un controlled

Un Controlled is a series of artworks done with my non-dominant hand that formed a solo show at O Art in the fall of 2018.

In addition to creating all of the artworks (paintings, drawings, cyanotypes, and time lapse video), I designed a brand for the exhibit.

branding

The look of the exhibition was simple and included typography and lines drawn with my non-dominant hand, then digitally manipulated.

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selected artworks

I made all of these artworks with my non-dominant hand.

These artworks are the product of both conscious, focused processes, and random, uncontrollable ones. More than that, they tell a story. 

In early 2018, my left arm started shaking. It had no apparent cause, and I couldn’t control it. Some treatments and practices helped, but “those jerks” became my constant companion. In exhaustion and weakness, I found two ways to get relief: sleeping, or doing something conscious with my left arm. This was a challenge, since I’m right-handed.

I started drawing careful, controlled patterns with my left hand, which helped my physically and gave me a creative outlet. Then a colleague mentioned that action painters such as Jackson Pollock made the body itself the means of making art. It hit me: my left arm was making motions without my brain’s consent. What would happen if I recorded those movements through marks on paper, canvas, or my iPad?

I started drawing careful, controlled patterns with my left hand, which helped my physically and gave me a creative outlet. Then a colleague mentioned that action painters such as Jackson Pollock made the body itself the means of making art. It hit me: my left arm was making motions without my brain’s consent. What would happen if I recorded those movements through marks on paper, canvas, or my iPad?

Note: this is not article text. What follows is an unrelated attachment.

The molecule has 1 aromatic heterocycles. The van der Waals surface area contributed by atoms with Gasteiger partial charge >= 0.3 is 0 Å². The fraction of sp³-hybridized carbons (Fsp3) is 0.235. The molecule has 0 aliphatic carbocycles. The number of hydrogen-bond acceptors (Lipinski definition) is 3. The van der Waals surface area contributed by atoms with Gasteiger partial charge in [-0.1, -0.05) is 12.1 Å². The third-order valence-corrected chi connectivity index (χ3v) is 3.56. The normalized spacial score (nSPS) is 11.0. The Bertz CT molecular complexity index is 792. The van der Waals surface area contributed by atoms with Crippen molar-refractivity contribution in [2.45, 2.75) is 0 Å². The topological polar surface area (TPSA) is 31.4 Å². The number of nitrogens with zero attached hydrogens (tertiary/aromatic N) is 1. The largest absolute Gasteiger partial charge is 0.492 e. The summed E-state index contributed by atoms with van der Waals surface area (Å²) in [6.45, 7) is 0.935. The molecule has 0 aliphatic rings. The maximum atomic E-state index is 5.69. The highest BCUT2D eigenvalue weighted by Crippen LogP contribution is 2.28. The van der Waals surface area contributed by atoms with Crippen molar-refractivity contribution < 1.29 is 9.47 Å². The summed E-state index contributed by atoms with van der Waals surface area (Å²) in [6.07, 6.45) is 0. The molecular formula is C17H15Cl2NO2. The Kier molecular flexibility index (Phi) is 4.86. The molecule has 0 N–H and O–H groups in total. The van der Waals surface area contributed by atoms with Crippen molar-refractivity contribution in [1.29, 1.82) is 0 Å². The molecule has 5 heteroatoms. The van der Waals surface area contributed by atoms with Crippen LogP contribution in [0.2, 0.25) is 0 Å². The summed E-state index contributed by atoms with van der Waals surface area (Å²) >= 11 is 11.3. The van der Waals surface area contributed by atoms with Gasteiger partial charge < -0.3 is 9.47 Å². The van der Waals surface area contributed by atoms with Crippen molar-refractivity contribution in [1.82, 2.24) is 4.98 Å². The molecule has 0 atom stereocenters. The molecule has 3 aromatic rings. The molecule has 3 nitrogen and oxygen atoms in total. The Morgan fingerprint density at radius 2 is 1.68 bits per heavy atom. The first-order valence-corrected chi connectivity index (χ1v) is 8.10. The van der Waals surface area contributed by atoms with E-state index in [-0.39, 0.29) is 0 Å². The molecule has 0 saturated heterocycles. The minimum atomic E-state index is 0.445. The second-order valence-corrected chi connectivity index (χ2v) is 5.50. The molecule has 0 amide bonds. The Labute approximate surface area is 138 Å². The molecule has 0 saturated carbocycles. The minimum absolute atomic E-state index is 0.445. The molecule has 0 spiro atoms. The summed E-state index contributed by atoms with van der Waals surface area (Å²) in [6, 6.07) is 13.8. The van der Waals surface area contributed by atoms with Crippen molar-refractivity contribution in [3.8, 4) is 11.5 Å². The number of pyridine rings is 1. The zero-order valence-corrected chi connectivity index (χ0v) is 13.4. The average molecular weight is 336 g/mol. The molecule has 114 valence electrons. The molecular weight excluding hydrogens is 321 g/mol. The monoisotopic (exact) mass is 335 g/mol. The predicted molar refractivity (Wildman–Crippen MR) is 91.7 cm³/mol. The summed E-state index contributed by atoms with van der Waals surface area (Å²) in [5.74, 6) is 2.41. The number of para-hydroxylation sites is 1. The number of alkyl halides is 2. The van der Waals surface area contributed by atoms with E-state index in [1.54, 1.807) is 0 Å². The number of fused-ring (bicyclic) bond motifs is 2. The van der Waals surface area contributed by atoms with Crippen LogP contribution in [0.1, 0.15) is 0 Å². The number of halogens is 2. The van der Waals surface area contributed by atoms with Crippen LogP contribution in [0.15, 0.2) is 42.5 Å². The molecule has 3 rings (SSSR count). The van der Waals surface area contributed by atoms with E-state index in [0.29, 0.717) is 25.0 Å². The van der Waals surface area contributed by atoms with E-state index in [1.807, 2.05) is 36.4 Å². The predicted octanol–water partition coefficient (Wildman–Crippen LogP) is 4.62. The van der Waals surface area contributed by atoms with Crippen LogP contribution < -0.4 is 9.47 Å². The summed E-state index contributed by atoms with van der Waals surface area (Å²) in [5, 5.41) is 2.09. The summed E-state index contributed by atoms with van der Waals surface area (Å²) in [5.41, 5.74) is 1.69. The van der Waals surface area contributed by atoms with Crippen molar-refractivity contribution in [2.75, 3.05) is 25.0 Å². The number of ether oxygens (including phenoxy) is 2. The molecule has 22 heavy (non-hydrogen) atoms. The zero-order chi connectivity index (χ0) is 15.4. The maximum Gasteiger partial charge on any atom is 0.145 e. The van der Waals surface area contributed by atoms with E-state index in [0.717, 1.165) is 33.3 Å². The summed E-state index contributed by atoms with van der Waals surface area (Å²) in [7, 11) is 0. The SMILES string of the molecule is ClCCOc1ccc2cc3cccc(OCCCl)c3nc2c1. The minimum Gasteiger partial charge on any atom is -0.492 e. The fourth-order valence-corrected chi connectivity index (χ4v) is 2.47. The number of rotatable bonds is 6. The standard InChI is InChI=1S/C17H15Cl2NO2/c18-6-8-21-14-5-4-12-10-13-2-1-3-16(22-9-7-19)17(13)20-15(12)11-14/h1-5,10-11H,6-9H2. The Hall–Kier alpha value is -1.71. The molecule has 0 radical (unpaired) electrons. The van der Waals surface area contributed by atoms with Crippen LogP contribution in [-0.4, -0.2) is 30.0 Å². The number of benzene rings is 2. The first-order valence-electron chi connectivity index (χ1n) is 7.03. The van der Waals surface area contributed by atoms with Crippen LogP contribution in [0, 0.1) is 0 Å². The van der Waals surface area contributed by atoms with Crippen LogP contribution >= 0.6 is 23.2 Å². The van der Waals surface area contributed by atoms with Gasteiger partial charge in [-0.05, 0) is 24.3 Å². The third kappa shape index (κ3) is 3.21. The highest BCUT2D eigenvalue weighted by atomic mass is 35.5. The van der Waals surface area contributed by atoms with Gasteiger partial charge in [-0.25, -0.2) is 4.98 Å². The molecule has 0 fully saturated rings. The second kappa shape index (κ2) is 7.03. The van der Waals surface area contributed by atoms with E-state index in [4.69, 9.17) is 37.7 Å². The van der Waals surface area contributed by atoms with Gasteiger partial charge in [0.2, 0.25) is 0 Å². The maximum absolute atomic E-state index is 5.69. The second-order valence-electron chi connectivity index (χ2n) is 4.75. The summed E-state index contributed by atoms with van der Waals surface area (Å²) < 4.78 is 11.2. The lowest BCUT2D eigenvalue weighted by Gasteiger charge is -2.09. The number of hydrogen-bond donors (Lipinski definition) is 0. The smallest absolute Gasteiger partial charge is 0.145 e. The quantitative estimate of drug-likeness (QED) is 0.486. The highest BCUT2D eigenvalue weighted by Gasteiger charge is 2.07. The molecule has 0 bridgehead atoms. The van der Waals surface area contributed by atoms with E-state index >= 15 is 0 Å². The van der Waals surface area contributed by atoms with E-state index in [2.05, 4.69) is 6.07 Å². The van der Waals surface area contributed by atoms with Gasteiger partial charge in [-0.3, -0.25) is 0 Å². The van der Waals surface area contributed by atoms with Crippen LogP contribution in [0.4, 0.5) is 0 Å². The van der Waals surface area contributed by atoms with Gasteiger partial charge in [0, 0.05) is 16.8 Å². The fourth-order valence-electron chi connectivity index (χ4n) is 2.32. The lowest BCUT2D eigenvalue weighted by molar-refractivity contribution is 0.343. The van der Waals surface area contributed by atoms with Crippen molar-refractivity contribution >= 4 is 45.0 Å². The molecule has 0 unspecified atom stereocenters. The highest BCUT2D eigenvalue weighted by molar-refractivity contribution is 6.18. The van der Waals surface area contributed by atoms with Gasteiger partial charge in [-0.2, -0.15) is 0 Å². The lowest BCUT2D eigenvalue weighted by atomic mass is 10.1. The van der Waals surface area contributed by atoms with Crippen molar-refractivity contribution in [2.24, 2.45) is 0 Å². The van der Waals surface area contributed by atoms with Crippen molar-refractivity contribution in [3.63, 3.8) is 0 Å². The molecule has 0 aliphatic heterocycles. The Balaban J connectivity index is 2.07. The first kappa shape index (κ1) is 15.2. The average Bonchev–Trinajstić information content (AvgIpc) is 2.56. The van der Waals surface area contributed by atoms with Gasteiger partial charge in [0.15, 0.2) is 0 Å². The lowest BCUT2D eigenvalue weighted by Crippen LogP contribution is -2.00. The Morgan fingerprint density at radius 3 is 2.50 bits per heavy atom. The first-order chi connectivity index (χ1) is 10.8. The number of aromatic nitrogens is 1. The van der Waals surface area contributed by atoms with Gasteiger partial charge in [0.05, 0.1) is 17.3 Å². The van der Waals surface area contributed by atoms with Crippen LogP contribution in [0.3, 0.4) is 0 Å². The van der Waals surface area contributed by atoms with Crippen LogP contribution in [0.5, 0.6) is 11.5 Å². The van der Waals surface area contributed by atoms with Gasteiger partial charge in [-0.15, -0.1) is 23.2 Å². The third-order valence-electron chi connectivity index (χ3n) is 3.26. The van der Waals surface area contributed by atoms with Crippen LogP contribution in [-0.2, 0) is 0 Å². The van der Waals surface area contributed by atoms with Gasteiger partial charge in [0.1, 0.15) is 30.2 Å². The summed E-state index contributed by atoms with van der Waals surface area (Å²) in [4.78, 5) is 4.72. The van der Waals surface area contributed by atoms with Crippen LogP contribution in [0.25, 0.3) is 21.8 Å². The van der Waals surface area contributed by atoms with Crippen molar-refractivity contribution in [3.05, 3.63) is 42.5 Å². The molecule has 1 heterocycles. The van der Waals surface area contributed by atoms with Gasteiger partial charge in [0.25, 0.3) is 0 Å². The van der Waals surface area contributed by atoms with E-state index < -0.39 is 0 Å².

From these two practices, controlled lines and “automatic” lines,  Un Controlled  was born. These artworks visually represent control and losing control, and they give voice to my experience of both of these realities: controlling the shaking as much as I could in public, and yet not having control over my left arm.

From these two practices, controlled lines and “automatic” lines, Un Controlled was born. These artworks visually represent control and losing control, and they give voice to my experience of both of these realities: controlling the shaking as much as I could in public, and yet not having control over my left arm.

Through this project, I created art I never would have thought about without the unwanted companion I had in the jerks. After 4.5 months, the shaking got better when I was diagnosed with a tic disorder. However, it’s not completely gone, and the experience shaped me profoundly. I still create artwork with my non-dominant hand.

My hope is that if you look at my art, you’ll see the complexity of life and all its mysteries, and you’ll see that there is hope in the midst of darkness and hurt. Sometimes the most meaningful work comes from a place of need.

My hope is that if you look at my art, you’ll see the complexity of life and all its mysteries, and you’ll see that there is hope in the midst of darkness and hurt. Sometimes the most meaningful work comes from a place of need.

digital work

As part of Un Controlled, I also created a time lapse digital video using the Procreate app on iPad pro, as well as still digital drawings from that project. The final video records each stroke made with my Apple Pencil (taped to my hand as my arm shook). The clip below shows a piece of the final artwork.